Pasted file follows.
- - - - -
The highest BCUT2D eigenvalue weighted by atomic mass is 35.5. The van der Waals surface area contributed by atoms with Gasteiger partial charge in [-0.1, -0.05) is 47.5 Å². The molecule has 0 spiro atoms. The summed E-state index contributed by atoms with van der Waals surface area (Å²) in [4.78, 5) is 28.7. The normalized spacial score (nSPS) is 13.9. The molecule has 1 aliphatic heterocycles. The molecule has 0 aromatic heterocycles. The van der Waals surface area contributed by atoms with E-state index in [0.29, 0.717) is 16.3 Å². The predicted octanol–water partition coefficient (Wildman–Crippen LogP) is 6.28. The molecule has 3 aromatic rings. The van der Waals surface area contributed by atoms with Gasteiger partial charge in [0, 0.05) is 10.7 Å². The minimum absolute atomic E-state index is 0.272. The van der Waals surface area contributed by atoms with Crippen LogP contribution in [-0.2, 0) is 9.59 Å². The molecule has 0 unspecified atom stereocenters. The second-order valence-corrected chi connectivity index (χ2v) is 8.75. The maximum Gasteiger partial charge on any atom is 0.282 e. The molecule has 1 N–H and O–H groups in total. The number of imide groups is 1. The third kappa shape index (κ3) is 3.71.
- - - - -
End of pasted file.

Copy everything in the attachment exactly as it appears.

The highest BCUT2D eigenvalue weighted by atomic mass is 35.5. The van der Waals surface area contributed by atoms with Gasteiger partial charge in [-0.1, -0.05) is 47.5 Å². The molecule has 0 spiro atoms. The summed E-state index contributed by atoms with van der Waals surface area (Å²) in [4.78, 5) is 28.7. The normalized spacial score (nSPS) is 13.9. The molecule has 1 aliphatic heterocycles. The molecule has 0 aromatic heterocycles. The van der Waals surface area contributed by atoms with E-state index in [0.29, 0.717) is 16.3 Å². The predicted octanol–water partition coefficient (Wildman–Crippen LogP) is 6.28. The molecule has 3 aromatic rings. The van der Waals surface area contributed by atoms with Gasteiger partial charge in [0, 0.05) is 10.7 Å². The minimum absolute atomic E-state index is 0.272. The van der Waals surface area contributed by atoms with Crippen LogP contribution in [-0.2, 0) is 9.59 Å². The molecule has 0 unspecified atom stereocenters. The second-order valence-corrected chi connectivity index (χ2v) is 8.75. The maximum Gasteiger partial charge on any atom is 0.282 e. The molecule has 1 N–H and O–H groups in total. The number of imide groups is 1. The third kappa shape index (κ3) is 3.71.